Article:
I’ve always bought more books than I can possibly read.
It’s under control, though. Just a fraction more. But it means that the section of the bookcase(s) that contain the unread books grows, slowly but inevitably.
I put the books I read at the top of the bookcase, and the unread ones sort of have a sedimental journey towards the bottom.
So they remain sorted in the order I’ve purchased them, and the ones at the bottom become the ones I never look at, because I assume that they’re something that I’ve determined that I’ll never actually read.
So this “summer” (for some value of) and autumn I’m going to do a grand experiment: I’m going to read an older section. I picked out at random this one shown on the right there.
It’s all books bought in 1995, as far as I can tell from circumstantial evidence (copyright notices and the books around them).
And when I say “read”, I mean “try”. I have no compunction about finishing books. The second they start to bore me, I ditch them. There are plenty of books in the world.
I’m going to hazard a guess that that light blue book over there to the right will be ditched toot sweet. But time will show.
In the previous installment, we saw that Penguin had done weird stuff typographically. And now I understand why.
In the back of the book is a “List of Variants”, which details minutely what manuscripts have been used. I mean, important stuff like “La” vs “la”.
And they list these variants based on page and line numbers.
This was done for the previous, un-annotated edition. So when they wanted to add some footnotes, they either had to re-do the entire “List of Variants”, or do it the easy/hard way by just pasting in new lines (in a narrower typescript) here and there.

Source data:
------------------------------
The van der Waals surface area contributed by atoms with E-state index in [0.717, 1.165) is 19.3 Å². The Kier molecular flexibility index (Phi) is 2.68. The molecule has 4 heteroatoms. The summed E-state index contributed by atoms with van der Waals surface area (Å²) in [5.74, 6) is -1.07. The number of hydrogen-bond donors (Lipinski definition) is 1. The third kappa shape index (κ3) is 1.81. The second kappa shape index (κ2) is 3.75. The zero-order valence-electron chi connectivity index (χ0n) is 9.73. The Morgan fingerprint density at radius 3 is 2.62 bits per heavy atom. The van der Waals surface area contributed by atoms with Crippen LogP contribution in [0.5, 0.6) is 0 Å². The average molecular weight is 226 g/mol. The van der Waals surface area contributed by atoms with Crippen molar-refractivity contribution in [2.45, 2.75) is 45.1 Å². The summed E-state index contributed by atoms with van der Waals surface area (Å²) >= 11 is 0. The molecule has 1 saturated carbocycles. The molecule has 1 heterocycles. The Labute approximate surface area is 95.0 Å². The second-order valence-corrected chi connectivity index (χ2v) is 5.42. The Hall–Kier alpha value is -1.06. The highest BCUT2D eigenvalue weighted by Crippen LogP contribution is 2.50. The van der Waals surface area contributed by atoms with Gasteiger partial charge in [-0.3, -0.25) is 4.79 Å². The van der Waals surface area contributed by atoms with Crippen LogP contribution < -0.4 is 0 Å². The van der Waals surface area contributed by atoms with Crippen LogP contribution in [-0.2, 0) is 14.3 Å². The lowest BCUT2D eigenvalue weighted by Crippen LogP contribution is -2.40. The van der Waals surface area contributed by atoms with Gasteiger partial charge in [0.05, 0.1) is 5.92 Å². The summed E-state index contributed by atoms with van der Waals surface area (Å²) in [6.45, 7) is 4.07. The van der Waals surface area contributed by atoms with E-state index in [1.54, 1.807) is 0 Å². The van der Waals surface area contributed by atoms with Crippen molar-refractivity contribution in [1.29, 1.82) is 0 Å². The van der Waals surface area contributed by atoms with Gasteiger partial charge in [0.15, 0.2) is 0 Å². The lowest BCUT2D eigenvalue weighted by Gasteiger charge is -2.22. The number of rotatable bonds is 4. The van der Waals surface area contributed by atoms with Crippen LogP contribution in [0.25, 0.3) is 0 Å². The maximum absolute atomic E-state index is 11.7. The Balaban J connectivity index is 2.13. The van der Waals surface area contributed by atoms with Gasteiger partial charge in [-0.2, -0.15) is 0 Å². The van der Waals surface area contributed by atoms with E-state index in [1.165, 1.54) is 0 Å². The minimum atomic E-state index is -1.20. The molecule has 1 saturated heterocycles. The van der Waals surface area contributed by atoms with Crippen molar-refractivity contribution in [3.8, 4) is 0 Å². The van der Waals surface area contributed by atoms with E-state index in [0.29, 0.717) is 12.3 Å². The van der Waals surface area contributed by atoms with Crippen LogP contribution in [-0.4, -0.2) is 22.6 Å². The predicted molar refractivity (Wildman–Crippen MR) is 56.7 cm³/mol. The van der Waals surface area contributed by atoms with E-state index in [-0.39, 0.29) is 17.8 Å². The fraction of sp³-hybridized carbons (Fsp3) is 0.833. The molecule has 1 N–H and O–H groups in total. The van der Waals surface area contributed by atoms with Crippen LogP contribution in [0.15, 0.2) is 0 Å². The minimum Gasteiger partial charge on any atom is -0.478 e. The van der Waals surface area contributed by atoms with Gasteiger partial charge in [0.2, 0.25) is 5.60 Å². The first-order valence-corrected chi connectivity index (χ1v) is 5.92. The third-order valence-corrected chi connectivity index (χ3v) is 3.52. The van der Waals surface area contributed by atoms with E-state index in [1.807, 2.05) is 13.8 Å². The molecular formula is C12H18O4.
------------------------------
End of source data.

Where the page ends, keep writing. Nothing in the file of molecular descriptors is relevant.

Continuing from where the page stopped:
It’s all so logical.
I was reading Tender is the Night and was puzzling over the typesetting. The foreword and the index is set in a very clear, narrow typeface, while the text itself looks old and worn.
This is unfortunately an annotated edition, which I loathe. I wouldn’t have bought it if I’d known.
But that doesn’t make sense. If it’s a new, annotated edition, why does is look so worn and old-timey?
Then I noticed. Just look at it. The single line that has the annotation “15” is set in a narrower typeface that also looks crisper. Just look at those to “but”s.
So the cheap bastards just cut out the lines where they wanted to have an annotation, re-set it in the narrower font to make room for the annotation, and then pasted the result back in.
I didn’t know that doing stuff like that was even possible in these digital days. It’s practially midieval.
I’ve been celebrating the Norwegian constitutional day (I think it’s celebrating that we were rid of the tyrannical rule of the Danes, or the Swedes, or somebody equally tyrannical and heinous) by putting up more book shelves.
I’m not digital at all in the book dept. It’s still all papery stuff. It takes a lot of space! Nature abhors walls without book shelves, so, after doing an intensive search for something that would fit this rather small wall, I settled on these Ikea shelves.
The wall is rather thin particle board, and I didn’t actually do the whole anchor thing, so they’re probably going to fall down after a while, but here’s the fun fact: I paid more for the screws than the shelves themselves!
That’s so sexist.
The fun people at McSweeney’s have done a lot of amusingly formatted issues of their Quarterly Concern (a shaving kit, an advertising folder, etc), but this one is certainly the bulkiest one:
It’s a 15x15x15cm box, and when you crack open his forehead, you find lots of neat litte pamphlets inside instead of brains:
And how are the pamphlets? Er… you expect me to read them? Now? Look at the box! Just look at it!